Wednesday, 23 September 2020

Teaching using the Participation Forum and Participation Map plugins

Key Information

Title: Teaching using the Participation Forum and Participation Map plugins
Presenter: Brant Knutzen
Theme: Extend
Type: Discussion
Audience: Education - Secondary


This presentation will demonstrate two new Moodle 2 plugins which support a sustainable eLearning methodology for integrating online discussions as formative learning activities.  Both plugins are free open source projects currently in trials at the University of Hong Kong.

This methodology builds on the affordances of a new Moodle plugin:  the Participation Forum is a modified discussion forum activity which automatically awards participation points and dynamically generates a grade for each student based on their posting activity.   Since the Moodle LMS automates the awarding of participation points, this technology supports a sustainable teaching methodology integrating a regular series of online discussions as formative learning activities, and can be scaled up to support large class sizes of 100 - 200 students or more.

The Participation Map plugin creates a new type of data portrait for displaying the dynamics of an online discussion.  This learning analytical tool describes a discussion both quantitatively and qualitatively, with a focus on the collaborative interactivity between the participants.  It enables a researcher or instructor to quickly visualize the patterns of interaction between students, and gauge the level of collaboration achieved within groups.  The latest enhancement of this tool can create a completely anonymized graph suitable for use outside of the classroom, such as in conferences or research papers.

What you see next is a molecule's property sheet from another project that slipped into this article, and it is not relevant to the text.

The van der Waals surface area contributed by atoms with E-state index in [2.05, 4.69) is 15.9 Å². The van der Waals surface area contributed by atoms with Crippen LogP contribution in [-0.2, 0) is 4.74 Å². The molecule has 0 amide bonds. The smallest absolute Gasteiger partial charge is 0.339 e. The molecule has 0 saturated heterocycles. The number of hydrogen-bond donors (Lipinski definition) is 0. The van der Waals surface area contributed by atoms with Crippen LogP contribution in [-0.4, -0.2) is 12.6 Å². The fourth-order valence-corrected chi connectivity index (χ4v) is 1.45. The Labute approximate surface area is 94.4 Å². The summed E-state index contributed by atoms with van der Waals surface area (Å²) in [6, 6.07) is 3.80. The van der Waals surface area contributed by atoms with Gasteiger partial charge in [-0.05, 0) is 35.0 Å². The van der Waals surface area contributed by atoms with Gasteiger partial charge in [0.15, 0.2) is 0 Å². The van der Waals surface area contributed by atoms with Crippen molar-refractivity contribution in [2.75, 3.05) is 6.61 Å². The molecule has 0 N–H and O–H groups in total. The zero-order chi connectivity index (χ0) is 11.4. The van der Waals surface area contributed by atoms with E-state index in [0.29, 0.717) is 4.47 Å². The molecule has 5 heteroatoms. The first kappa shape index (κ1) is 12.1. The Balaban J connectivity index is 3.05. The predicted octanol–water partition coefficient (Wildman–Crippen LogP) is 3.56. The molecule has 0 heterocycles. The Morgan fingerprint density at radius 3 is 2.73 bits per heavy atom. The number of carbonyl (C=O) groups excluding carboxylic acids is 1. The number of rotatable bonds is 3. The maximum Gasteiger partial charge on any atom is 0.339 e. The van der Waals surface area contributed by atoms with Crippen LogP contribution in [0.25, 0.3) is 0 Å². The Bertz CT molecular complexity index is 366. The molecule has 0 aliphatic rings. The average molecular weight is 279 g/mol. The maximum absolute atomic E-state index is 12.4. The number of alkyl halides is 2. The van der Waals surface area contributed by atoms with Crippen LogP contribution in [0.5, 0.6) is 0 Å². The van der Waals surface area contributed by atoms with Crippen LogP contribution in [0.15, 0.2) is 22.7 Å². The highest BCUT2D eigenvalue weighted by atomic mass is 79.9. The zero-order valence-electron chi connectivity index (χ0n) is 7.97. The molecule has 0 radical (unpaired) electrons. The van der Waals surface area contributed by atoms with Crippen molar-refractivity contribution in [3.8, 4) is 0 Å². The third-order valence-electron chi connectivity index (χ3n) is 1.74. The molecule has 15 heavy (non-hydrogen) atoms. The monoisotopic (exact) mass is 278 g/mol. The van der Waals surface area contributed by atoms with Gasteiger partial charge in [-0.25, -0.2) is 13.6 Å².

This presentation will also review the pedagogy based on social constructivism and socio-cultural factors which motivates the QUALITY of the student posting behavior.  This teaching methodology creates a foundation of participation, where the teaching role is still crucial for guiding learning and scaffolding student understanding to higher order thinking skills.